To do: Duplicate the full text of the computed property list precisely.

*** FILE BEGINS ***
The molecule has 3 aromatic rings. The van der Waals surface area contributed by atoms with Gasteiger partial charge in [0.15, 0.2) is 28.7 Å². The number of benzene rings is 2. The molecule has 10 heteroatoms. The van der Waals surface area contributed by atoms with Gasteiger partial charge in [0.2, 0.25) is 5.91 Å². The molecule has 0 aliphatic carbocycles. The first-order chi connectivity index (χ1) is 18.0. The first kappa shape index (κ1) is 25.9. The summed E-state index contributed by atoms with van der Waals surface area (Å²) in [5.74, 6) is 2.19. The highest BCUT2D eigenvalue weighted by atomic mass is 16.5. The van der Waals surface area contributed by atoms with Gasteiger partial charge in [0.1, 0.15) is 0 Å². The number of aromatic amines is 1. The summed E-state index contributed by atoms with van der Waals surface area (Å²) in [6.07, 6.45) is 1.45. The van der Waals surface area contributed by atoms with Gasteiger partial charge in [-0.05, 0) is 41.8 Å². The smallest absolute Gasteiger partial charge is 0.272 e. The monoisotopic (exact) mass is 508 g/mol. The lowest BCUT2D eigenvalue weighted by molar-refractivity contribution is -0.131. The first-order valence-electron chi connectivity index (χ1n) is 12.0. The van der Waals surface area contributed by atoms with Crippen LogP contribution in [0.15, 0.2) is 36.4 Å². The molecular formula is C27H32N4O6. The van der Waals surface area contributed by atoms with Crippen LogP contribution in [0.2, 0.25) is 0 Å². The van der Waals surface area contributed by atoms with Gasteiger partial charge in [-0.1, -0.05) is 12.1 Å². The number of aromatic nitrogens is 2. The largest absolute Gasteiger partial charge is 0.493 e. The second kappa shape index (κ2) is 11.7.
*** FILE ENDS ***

The molecule has 3 aromatic rings. The van der Waals surface area contributed by atoms with Gasteiger partial charge in [0.15, 0.2) is 28.7 Å². The number of benzene rings is 2. The molecule has 10 heteroatoms. The van der Waals surface area contributed by atoms with Gasteiger partial charge in [0.2, 0.25) is 5.91 Å². The molecule has 0 aliphatic carbocycles. The first-order chi connectivity index (χ1) is 18.0. The first kappa shape index (κ1) is 25.9. The summed E-state index contributed by atoms with van der Waals surface area (Å²) in [5.74, 6) is 2.19. The highest BCUT2D eigenvalue weighted by atomic mass is 16.5. The van der Waals surface area contributed by atoms with Gasteiger partial charge in [0.1, 0.15) is 0 Å². The number of aromatic amines is 1. The summed E-state index contributed by atoms with van der Waals surface area (Å²) in [6.07, 6.45) is 1.45. The van der Waals surface area contributed by atoms with Gasteiger partial charge in [-0.05, 0) is 41.8 Å². The smallest absolute Gasteiger partial charge is 0.272 e. The monoisotopic (exact) mass is 508 g/mol. The lowest BCUT2D eigenvalue weighted by molar-refractivity contribution is -0.131. The first-order valence-electron chi connectivity index (χ1n) is 12.0. The van der Waals surface area contributed by atoms with Crippen LogP contribution in [0.15, 0.2) is 36.4 Å². The molecular formula is C27H32N4O6. The van der Waals surface area contributed by atoms with Crippen LogP contribution in [0.2, 0.25) is 0 Å². The van der Waals surface area contributed by atoms with Gasteiger partial charge in [-0.1, -0.05) is 12.1 Å². The number of aromatic nitrogens is 2. The largest absolute Gasteiger partial charge is 0.493 e. The second kappa shape index (κ2) is 11.7.